(well sort of my first)
Before excepting a new position in Brisbane, I’d done a bit of research and identified about a dozen canyoning (abseiling?) trips in the Brisbane area; most were in the so called Border Ranges – the mountains that (at least near the coast), form the border with NSW.
There was a bit of turmoil to what I’d actually be doing on the weekend: A wedding? Paragliding at Rainbow? Canyoning? After a late night I rose with the plan to explore a couple of creeks. After over two months getting settled into life in Brisbane I was really itching to get out for some wet, vertical adventure. The weather was amazing and it seemed fitting that both creeks I visited involved starting in NSW and crossing over the border/watershed into QLD…Without knowing anyone local to go with, I did a bit of research into how to access my chosen creeks and soon was on my way to pick up my gear from a friends place… and then as it turned out, return to the city for my wetsuit… lucky the first trip should be very short!
A couple of hours later, via a steep, winding, unsealed road, I reached a tiny border crossing complete with a stack of cameras. Parking near a cattle grid, I jumped a fence and continued along the rabbit proof fence. The cool mountain air was refreshing after a hot week in the city – I was still concerned about how I’d cope with hot Brisbane temperatures.
As it turned out access was very straight forward with a road essentially all the way to the top of the falls and first abseil.
Gearing up I was soon on my way. Trampling some greenery on the way down, I dropped into a pool surrounded by a small amphitheatre. The canyon itself was very short so I decided to prussic back up for some practice and a photo. My inefficient setup showed that I certainly needed some more practice! It was a wonderful spot and I was really enjoying being back out in nature.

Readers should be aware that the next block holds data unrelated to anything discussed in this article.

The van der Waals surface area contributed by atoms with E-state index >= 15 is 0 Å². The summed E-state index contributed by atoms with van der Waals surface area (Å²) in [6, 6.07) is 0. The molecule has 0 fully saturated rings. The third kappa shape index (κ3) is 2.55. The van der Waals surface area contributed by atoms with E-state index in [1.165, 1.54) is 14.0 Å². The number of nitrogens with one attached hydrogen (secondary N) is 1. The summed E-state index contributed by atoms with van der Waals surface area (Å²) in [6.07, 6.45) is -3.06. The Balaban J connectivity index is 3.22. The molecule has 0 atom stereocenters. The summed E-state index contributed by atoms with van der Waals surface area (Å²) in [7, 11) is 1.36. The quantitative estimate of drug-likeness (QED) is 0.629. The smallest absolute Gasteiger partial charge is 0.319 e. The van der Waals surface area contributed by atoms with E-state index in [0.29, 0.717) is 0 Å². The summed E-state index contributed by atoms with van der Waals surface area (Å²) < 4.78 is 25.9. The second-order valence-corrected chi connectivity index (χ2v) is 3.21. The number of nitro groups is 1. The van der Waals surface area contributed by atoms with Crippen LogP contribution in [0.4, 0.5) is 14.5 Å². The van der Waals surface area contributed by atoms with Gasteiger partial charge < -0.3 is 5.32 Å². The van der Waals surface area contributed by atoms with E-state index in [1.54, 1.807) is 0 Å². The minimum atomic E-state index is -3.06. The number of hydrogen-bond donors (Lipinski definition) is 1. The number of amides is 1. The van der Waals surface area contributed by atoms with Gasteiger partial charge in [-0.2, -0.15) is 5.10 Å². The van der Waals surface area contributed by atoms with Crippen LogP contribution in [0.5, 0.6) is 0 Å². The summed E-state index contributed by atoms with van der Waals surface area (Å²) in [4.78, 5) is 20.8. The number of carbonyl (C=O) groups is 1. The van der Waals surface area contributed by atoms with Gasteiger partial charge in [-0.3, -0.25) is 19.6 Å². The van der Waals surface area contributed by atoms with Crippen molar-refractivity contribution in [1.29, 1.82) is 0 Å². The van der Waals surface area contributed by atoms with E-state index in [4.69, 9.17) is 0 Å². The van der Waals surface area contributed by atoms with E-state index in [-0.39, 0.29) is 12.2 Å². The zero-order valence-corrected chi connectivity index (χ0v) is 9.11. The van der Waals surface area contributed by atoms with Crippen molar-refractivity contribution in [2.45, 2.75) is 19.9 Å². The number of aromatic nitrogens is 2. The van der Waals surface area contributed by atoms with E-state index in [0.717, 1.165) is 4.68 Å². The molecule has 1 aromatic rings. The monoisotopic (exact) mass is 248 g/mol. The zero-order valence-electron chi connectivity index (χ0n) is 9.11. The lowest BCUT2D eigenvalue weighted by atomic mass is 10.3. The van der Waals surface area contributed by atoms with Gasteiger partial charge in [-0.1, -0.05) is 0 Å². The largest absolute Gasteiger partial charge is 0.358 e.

To access the anchor for the second waterfalls was a bit exposed, well not really exposed, but the rock was quite slippery. I slid down cautiously on my bum with a carabiner at the ready to clip in. In high water this would not be an easy anchor to reach I reckon.
The abseil was fun and much more in the flow than the first pitch.
After the second abseil the anchor for the final pitch was sadly at the end of the pool. It was a short trip but actually perfect for the day. I continued down the creek until it was looking difficult to exit… exiting earlier would have been a better choice (depending what you’re looking for). I considered continuing downstream but due to the late hour I decided to climb up a fig tree clinging to the cliff face and just managed to made it up!
At the top of the slope I found an easy pass through a cliffline and was soon back on the track. As the light failed I was accompanied by fireflies and soon settled down for a night in my van.
I was actually cold during the night, and slept in perhaps a little longer than I should have…
Stopping in at a camp ground to use the toilet I continued for an hour or so down mixed sealed and unsealed roads with plenty of cows. And then I arrived at the turnoff to Dead Horse Mountain Rd. It was a descent walk up to the border so I figured I’d try drive the first k or two which looked relatively flat. So in my large Ford Transit I proceeded down a narrow track, the vegetation soon brushing either side. Not keen on reversing out I pressed on regardless… Turning around wasn’t really an option. In less than 500m (after a deep muddy puddle I just managed to spin my way through), I passed a small side trail and decided that would do. Reversing back however I was soon bogged… but managed to spin my way forwards again. It took about an hour to build up a poor quality corduroy road with branches and recover from multiple bogged attempts before I victoriously reversed into the side trail. I decided not to try the more intimidating mud puddle; I really needed to get going and that could be a future-me problem.